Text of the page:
Investment: 6 episodes, 1hr each (miniseries)

Watch if you like: Hitchhiker's Guide to the Galaxy, David Tennant

17. Back to Life

BBC | Daisy Haggard

"When Miri Matteson returns home after eighteen years, can she integrate back into her old life? With a terrible event from her past hanging over her, it won’t be easy."

The first season of Back to Life plays out as a sort of whodunnit mystery, except in reverse. You know who committed the crime, you just don't know the what or why. The details are gradually revealed throughout the season amidst a backdrop of dark British comedy.

Investment: 6 episodes, 25m each (renewed)

Watch if you like: Fleabag meets Broadchurch

16. The Witcher

Netflix | Lauren S Hissrich

"Geralt of Rivia, a solitary monster hunter, struggles to find his place in a world where people often prove more wicked than beasts."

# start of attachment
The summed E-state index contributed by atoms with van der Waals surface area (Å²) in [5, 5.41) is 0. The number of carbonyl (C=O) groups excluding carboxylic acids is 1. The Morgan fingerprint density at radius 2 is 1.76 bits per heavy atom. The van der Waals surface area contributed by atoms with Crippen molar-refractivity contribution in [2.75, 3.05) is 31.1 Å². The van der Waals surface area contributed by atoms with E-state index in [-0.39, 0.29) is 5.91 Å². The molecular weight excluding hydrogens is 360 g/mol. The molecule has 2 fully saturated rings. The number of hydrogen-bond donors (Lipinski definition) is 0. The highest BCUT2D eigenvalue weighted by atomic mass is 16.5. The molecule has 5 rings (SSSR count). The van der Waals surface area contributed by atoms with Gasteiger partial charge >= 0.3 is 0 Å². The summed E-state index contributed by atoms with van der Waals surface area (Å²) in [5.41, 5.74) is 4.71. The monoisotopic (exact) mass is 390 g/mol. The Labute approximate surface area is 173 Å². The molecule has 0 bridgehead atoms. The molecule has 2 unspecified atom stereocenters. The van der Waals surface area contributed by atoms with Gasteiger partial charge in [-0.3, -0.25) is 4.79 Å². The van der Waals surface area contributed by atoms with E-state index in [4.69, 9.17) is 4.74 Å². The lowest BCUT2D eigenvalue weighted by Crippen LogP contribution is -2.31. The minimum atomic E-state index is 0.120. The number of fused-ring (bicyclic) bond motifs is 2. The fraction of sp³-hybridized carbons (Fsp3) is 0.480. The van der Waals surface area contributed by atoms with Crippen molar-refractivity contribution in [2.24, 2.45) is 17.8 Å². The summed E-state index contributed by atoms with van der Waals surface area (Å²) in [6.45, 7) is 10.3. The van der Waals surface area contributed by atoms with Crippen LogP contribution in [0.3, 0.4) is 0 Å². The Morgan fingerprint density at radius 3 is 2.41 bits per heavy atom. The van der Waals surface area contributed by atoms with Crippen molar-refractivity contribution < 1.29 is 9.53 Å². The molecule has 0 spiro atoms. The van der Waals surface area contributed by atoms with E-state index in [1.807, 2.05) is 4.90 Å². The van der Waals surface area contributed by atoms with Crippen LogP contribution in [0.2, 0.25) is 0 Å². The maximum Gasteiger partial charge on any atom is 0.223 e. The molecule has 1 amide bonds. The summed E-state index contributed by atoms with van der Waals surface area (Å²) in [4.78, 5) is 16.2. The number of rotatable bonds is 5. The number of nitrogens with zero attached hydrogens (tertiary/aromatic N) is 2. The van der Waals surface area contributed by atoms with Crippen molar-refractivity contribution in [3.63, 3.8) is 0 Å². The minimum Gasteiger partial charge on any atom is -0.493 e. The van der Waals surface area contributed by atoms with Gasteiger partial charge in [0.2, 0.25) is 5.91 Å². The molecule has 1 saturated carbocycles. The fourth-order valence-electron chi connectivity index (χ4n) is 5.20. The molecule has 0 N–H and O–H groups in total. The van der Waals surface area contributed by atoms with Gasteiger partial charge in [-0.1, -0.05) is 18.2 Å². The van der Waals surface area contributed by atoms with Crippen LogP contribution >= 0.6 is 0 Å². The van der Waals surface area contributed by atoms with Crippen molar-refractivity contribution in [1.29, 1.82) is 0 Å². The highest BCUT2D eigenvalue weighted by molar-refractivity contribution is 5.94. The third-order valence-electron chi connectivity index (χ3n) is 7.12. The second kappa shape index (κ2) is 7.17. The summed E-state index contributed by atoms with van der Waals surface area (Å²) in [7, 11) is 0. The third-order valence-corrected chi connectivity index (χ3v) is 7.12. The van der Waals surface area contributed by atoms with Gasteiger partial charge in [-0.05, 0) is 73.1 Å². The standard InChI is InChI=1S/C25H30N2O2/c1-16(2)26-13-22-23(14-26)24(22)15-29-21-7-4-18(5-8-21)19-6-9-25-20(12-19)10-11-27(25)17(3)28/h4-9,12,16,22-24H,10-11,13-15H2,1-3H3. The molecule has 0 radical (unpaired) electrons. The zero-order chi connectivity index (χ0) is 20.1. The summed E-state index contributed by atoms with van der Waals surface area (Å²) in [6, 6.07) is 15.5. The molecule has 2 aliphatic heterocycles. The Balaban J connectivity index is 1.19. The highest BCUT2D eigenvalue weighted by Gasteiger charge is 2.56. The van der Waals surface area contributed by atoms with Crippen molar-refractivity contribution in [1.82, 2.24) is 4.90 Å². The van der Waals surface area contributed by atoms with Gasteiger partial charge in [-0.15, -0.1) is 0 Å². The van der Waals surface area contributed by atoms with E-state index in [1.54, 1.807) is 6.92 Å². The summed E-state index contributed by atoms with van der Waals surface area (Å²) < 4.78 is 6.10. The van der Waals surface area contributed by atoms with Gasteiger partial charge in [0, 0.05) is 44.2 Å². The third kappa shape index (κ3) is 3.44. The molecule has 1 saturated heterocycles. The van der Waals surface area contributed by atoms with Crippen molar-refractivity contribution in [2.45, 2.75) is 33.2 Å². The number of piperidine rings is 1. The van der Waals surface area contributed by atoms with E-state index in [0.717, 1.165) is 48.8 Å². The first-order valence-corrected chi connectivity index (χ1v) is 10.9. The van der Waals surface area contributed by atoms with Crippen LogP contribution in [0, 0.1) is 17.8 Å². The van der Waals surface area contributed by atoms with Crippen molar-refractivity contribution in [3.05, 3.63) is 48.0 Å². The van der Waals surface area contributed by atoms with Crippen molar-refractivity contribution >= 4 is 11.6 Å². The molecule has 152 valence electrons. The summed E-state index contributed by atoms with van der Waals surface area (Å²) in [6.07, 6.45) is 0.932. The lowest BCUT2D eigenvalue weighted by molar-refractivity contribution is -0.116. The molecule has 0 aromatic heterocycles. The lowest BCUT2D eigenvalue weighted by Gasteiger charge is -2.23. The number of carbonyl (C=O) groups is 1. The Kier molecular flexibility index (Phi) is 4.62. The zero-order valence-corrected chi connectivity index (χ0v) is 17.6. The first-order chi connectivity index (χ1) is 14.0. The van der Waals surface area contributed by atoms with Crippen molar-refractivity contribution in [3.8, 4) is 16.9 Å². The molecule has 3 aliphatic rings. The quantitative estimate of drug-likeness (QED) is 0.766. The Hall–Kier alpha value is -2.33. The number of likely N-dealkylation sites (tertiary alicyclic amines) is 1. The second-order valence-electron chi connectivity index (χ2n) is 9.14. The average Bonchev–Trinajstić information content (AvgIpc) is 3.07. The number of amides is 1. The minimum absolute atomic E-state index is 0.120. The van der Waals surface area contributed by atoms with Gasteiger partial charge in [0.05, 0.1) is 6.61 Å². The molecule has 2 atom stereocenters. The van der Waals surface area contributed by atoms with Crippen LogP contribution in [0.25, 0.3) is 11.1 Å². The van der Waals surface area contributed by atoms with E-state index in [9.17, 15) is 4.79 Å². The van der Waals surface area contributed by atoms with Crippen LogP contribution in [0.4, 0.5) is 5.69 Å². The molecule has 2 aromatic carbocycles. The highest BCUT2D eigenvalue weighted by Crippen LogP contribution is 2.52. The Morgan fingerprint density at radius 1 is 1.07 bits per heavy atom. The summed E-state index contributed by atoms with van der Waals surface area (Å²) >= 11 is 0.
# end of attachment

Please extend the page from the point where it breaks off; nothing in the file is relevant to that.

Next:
The death of Game of Thrones has ironically created its own "war of five kings" as all of the major streaming players try to create the next major fantasy epic. The Witcher has great potential, but its first season suffers from many flaws. Firstly, the non-linear narrative structure is poorly explained and doesn't really become clear until episode 4. Secondly, a majority of the episodes feel a bit too "side-quest of the week" for a show trying to be a serial epic.

Investment: 8 episodes, 1hr each (renewed)

Watch if you like: Lord of the Rings, The Witcher video games or original novel series

15. Love, Death & Robots

Netflix | Tim Miller

"A collection of animated short stories that span various genres including science fiction, fantasy, horror and comedy."